Every year, hundreds of medical students line up to try their chances at becoming a dermatology resident.
Last year, more than 700 candidates signed up for the 327 dermatology residency slots available through the National Residency Matching Program (NRMP). This year, there are three more programs and 10 more slots allotted for dermatology specialization.
Despite the odds against being accepted, many students are applying to a dozen or more training programs.
The program directors all used strikingly similar words to describe this year's candidates.
Christopher J. Arpey, M.D., F.A.A.D., from the University of Iowa, says, "The people trying to pursue a residency in dermatology are very bright, motivated young people. A lot of them are very altruistic, very high-achieving folks who have done well in medical school.
"A lot have done volunteer work in their schools and taken leadership roles in school and out in their community. It's a very personable group."
Dr. Arpey thinks it's beneficial for students to be well-rounded.
"There's such a need for physicians to do things in their community - beyond just showing up and taking good care of their patients.
"That's primary, of course, but it's nice to see people who are willing to do things for their schools or their fellow persons," he says.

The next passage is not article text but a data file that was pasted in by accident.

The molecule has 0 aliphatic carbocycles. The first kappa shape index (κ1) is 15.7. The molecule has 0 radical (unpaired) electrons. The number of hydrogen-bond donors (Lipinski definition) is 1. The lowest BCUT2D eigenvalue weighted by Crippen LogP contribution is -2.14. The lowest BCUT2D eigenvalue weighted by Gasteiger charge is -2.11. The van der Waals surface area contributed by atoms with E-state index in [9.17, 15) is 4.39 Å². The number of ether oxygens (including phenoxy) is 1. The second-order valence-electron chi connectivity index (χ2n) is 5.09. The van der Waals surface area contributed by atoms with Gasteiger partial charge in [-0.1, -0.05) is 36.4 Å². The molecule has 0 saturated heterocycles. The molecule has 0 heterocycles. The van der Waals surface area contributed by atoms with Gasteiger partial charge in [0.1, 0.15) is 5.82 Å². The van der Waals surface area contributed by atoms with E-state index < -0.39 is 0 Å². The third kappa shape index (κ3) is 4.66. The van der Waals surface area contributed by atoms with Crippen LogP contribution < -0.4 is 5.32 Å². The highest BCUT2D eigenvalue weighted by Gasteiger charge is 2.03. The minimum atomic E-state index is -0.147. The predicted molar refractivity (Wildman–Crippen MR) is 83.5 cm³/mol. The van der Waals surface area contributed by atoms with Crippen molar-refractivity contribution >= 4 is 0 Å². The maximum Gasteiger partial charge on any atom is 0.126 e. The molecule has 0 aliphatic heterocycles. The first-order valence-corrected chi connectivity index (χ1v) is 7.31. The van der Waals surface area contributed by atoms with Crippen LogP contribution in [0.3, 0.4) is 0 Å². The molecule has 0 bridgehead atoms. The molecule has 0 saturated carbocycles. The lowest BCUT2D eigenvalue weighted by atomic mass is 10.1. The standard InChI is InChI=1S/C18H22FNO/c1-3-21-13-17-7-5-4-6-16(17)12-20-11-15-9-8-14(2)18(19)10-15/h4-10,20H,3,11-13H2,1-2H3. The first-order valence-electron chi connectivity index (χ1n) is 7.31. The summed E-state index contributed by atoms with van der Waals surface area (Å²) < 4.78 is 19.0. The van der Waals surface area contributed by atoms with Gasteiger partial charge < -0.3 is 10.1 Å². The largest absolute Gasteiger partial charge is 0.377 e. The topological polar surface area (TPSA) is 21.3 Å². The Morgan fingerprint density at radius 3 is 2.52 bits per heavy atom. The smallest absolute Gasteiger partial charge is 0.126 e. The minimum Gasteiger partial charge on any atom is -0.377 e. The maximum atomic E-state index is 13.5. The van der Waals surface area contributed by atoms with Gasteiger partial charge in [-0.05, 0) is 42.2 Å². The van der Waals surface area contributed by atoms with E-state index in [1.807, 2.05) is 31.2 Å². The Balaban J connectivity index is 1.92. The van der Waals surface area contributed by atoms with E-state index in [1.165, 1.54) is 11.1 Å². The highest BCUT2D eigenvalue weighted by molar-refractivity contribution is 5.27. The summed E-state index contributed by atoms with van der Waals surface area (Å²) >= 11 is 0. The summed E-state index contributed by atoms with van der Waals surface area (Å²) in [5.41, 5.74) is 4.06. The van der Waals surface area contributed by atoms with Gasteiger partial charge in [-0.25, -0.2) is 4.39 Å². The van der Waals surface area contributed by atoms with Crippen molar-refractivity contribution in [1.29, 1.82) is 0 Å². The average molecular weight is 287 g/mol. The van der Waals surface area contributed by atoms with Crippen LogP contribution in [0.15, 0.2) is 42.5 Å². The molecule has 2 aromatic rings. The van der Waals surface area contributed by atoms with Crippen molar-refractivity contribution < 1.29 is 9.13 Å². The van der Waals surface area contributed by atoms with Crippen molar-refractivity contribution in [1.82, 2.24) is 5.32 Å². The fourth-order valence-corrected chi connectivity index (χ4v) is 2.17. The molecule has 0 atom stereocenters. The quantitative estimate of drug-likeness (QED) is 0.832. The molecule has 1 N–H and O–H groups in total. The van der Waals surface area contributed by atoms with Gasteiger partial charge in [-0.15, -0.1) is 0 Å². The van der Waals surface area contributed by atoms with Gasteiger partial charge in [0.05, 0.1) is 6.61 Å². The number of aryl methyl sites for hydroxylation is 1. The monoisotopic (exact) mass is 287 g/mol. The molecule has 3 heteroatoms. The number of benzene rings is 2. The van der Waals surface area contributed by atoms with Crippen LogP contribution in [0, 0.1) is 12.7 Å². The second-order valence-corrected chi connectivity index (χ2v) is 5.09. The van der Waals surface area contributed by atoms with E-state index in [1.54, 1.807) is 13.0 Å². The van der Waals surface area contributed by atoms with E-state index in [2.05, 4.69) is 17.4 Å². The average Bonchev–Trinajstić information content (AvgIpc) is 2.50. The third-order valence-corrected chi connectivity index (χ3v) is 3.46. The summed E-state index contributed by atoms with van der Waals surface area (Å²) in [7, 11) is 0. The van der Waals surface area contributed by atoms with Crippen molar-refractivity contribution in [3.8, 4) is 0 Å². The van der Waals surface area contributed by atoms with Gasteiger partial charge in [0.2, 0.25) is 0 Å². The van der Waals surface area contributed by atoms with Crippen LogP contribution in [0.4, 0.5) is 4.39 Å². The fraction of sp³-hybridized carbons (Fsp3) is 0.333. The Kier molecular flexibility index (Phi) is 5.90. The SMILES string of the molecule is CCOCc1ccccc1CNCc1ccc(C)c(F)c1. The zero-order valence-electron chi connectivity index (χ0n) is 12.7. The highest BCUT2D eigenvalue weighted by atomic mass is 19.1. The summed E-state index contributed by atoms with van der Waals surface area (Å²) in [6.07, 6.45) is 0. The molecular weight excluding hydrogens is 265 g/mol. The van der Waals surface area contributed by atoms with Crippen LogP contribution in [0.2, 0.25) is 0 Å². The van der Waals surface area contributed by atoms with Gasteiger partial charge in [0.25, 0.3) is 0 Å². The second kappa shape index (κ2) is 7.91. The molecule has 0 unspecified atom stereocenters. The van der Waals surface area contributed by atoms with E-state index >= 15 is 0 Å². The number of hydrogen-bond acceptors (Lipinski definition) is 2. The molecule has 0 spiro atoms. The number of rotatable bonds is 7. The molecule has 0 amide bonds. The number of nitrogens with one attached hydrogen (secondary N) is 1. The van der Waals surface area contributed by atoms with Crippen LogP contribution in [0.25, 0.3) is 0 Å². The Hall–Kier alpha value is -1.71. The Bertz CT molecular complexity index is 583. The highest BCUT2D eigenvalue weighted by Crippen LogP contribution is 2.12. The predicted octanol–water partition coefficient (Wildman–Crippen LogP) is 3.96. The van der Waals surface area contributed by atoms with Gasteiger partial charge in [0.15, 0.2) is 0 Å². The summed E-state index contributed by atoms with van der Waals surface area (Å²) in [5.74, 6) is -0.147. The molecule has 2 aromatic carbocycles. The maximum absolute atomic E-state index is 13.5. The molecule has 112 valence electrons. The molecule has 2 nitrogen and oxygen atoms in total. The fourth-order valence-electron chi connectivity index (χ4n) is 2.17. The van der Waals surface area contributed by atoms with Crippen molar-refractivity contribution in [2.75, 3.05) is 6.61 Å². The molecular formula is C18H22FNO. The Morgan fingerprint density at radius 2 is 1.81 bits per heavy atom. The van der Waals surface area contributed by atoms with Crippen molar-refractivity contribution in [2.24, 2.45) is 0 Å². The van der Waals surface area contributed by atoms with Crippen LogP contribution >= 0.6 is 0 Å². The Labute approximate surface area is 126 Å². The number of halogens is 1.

At the University of North Carolina at Chapel Hill, Dean Morrell, M.D., F.A.A.D., says the applicant pool gets better every year.
"They're incredibly smart individuals, who are full of experiences in their life and professional career.
"Everybody's coming with really high board scores, excellent grades and comments on their clerkship rotations. They have a lot of research experience, which makes for a very well-rounded applicant."
"A lot of us currently on faculties are glad we're not applying to dermatology programs at this point, because it has gotten so competitive," Dr. Morrell adds.
"When you get a lot of applications - and we get about 500 to 600 each year- setting a floor of what board scores will be considered is one way to automatically eliminate a large group of applicants. Some programs rely strongly on that score, because it's one way to compare students from different schools. It doesn't necessarily pick out who's going to be the best dermatologist, but it is one way to start."
When selecting applicants, Dr. Morrell says, "We involve a committee to look at a combination of factors, including board scores, the students' third-year clerkship grades and letters of recommendation from their medical schools.
"We divide the country into five areas, and then invite the top students from each section, so we get a diverse group for interviews. Then, they all start over with a score of zero."
Kristen M. Kelly, M.D., F.A.A.D, associate professor at the University of California, Irvine, describes the dermatology applicants as "accomplished."
"There are different ways people are accomplished - some in research, some academically, some philanthropically. Overall, the candidates are of high quality and have done a lot to develop themselves in their career so far," she says.